The operator, which runs 254 pubs from its north-west home in Stockport, revealed the uplift, which included being closed for the first four months of its financial year.
Joint managing directors William and Oliver Robinson said: “Disruption due to the coronavirus pandemic eased in 2021 compared to 2020 but still impacted trading for a considerable part of the year with pubs in England and Wales closed completely in the first quarter, and significant restrictions in place until mid-May with some lesser restrictions returning in December.
“In between these restrictions, consumers began to return to pre-pandemic habits with strong trading across most of our pub estate.
“We continued to support our licensees during the year through rent reductions and support with their grant applications.
“We were grateful for the governments continued support through the furlough scheme, reduced VAT rate and a reduction in business rates. Notwithstanding this support, we contributed more to the exchequer in business taxes than we received in support, with a net contribution of £3.7m.”
Against this backdrop, the business recovered well with sales growth from £45.6m to £63.3m, which helped generate an operating profit of £4.5m (2020: loss of £6.8m) representing an operating profit improvement of £11.3m. Profit before tax was £15.4m (2020: loss of £4.7m) and after tax, profit was boosted to £11.7m (2020: loss £4m).
The company’s performance was helped by some significant land disposals, and its continuing programme of pub refurbishments. Significant investments were made at the Bulls Head, Marple; Lawton Arms, Church Lawton; and the King William, Wilmslow; with refurbishment and extensions also made to the Wheatsheaf Inn, Kendal; part of Robinsons’ Individual Inns pubs collection, alongside the recent acquisition of the Woodman Inn, West Yorkshire; and the Swettenham Arms, Congleton; which was acquired in August 2021.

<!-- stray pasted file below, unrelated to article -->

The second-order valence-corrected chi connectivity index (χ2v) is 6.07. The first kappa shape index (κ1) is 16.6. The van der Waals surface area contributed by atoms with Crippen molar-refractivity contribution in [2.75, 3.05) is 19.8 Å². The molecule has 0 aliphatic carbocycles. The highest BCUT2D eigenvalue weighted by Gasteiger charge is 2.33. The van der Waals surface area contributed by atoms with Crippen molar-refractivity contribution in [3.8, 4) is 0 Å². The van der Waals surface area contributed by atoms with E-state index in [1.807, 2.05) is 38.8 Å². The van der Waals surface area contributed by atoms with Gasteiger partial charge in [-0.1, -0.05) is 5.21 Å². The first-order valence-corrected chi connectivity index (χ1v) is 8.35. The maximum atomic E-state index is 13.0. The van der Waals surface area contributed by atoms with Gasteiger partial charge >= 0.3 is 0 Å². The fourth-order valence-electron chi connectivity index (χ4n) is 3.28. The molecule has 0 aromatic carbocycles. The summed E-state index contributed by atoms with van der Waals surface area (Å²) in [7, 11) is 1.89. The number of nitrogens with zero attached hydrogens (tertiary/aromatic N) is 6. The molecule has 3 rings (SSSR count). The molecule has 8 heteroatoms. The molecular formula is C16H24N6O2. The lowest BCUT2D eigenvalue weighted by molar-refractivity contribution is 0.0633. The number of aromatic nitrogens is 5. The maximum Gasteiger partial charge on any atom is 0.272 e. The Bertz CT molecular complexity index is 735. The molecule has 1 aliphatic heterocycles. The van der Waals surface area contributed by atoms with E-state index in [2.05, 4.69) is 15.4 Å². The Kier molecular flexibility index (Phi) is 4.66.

The managing directors added: “We continue to engage with the government on the disproportionate tax burden pubs and breweries face, through business rates, beer duty and VAT.
“This has been further exacerbated by unprecedented cost-price inflation caused by global uncertainty and the crisis in Ukraine. It is more important than ever that we strive for great service and premium experiences while supporting our loyal licensees running our more wet-led pubs.”
Further acquisitions planned
The business has also relaunched its apprenticeship programme, Aspire, and added it is “well-placed to make the right long-term strategic acquisitions of tenanted and managed pubs”, meaning large-scale investments are planned within the next two years.
Earlier this year, Robinsons signed contracts with SSV for the installation of the new brewhouse at its Bredbury Packaging Centre, the first phase of its plan to consolidate the head office, brewing and packaging functions into one site.
The managing directors concluded: “We remain in a strong position financially with no borrowings and significant cash reserves, and we continue to be acquisitive, looking for individual pubs and or small freehold groups which match the style of business we operate.”